Mr. Murray said that from the day he met his notorious client, Mr. Bernardo was all over the map about how he wanted himself defended, yet he was startlingly consistent about admitting to have abducted, confined and raped the Southern Ontario teenagers.
"His position was that the tapes showed him at an all-time low, and that he was guilty of most of the offences," Mr. Murray said. "He said: 'I'm probably going to jail for the rest of my life, but I did not kill those girls.' His position was: 'She should have been charged along with me. She was the killer, in the true sense. I did all the stuff I recorded, but I didn't commit the ultimate act. I'm never getting out of here, but she's out.' He wanted, in some sense, to be vindicated."
What he saw on the tapes convinced him Mr. Bernardo could be telling the truth, Mr. Murray said. He said the Karla Homolka leering out from the videotapes was far from the self-described, cringing, battered spouse who had been forced to help her husband feed his sadistic impulses.
He said other videotapes showed Ms. Homolka to be a self-confident, happily married woman who loved her husband as much as she loved being sexually serviced by female hookers or masturbating for the videocamera.
"I saw somebody who could be shown as a complete liar," Mr. Murray said. "This wasn't a lady who had been subjugated. She was happy, compliant, suggestive and willing. In my view, the tapes showed Karla as being often the initiator; often the person in control . . . Nothing on the tapes struck me that she was being dominated or coerced. In fact, there were times that Mr. Bernardo's actions appeared to be scripted -- and it was she who was holding the camera."
Mr. Murray described himself as a well connected former prosecutor who enjoyed defending just about any accused criminal who walked into his suburban office. He said the Bernardo case came to him through Mr. Bernardo's brother and father, who were directed to Mr. Murray by a pair of private detectives he knew.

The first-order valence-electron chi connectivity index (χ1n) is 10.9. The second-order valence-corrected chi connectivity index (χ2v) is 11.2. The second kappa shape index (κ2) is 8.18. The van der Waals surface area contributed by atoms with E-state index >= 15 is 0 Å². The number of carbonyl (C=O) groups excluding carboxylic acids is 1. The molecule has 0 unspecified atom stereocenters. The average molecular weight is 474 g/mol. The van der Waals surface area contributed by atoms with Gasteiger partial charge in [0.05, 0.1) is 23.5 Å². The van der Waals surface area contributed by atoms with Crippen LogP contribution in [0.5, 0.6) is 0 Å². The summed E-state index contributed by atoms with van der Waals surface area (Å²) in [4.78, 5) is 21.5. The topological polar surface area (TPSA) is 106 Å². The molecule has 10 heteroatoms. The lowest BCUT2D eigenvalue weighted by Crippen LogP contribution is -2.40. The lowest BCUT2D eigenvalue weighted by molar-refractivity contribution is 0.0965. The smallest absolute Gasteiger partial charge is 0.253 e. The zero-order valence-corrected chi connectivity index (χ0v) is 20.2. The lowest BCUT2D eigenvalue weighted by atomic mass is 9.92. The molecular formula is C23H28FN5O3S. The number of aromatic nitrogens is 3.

Nervous in the early going yesterday, the 51-year-old lawyer soon adopted a composed and easygoing testimonial style. Mr. Murray appeared determined not to criticize any of the lawyers in the case who have cast aspersions on him, and instead complimented their skills and delicately pointed out what he perceived as shortcomings in their analysis of events.
Mr. Murray was gentle even with the prosecutors he faced, mildly expressing his frustration as they yanked away Mr. Bernardo's right to preliminary inquiries -- first in the Scarborough rape charges facing him, then in the murder charges, and even in relation to a charge of domestic assault alleging he had beaten Ms. Homolka.
Mr. Murray said he viewed each of those venues as an opportunity to "set up" Ms. Homolka, allowing her to rhyme off her self-serving account of events and then smacking her between the eyes with the videotapes.
"We would have had solid evidence, under oath, of her lies," Mr. Murray said. "It all went up in smoke. We never got a chance to set her up."
In describing the day he found the videotapes at the couple's Port Dalhousie home, Mr. Murray emphasized how incidental the discovery was to the actual intent of the visit. He said he went to the home with colleagues Kim Doyle and Carolyn MacDonald in order to cart away huge amounts of personal effects in the hope of keeping it out of he hands of ghoulish souvenir hunters as well as finding valuable evidence for the defence.
Minutes before arriving at the house, Mr. Murray said, he happened to find a letter in his briefcase that Mr. Bernardo had written days earlier. On the envelope, it instructed Mr. Murray not to open it until he was actually in the house.
When he did so, Mr. Murray found instructions on where to locate a potlight above which Mr. Bernardo had hidden some videotapes. Mr. Murray said he found them easily.
Mr. Murray said they later delivered a pre-arranged code phrase over the phone to Mr. Bernardo to let him know that the tapes he wanted had been found.
Mr. Murray testified that it would have made no sense for him not to have taken the tapes immediately. "I could have gone back there . . . but the house could have been razed or torn down and the evidence lost forever. How do I explain that to the client? 'Your defence is under 20 feet of earth?'
"My client could quite easily indicate that his defence had been prejudiced by my incompetence. Because of my unwillingness to follow his instructions, the evidence is gone forever."
John Rosen, the lawyer who ultimately defended Mr. Bernardo at his 1995 trial, testified last week for the Crown that Mr. Murray handed over a case that was in disarray. He said Mr. Murray described himself as inept and incapable of continuing to trial.
Yesterday, Mr. Murray said that his colleague appears to have been unaware of enormous volumes of meticulously filed case material, correspondence with the Crown and tentative lines of questioning for Ms. Homolka.
The only party that was reeling in disorganization was the Crown, Mr. Murray said. "Disclosure was still not completed by the time I left the file on Sept. 12, 1994," he said. "There were still outstanding issues that had not been disclosed."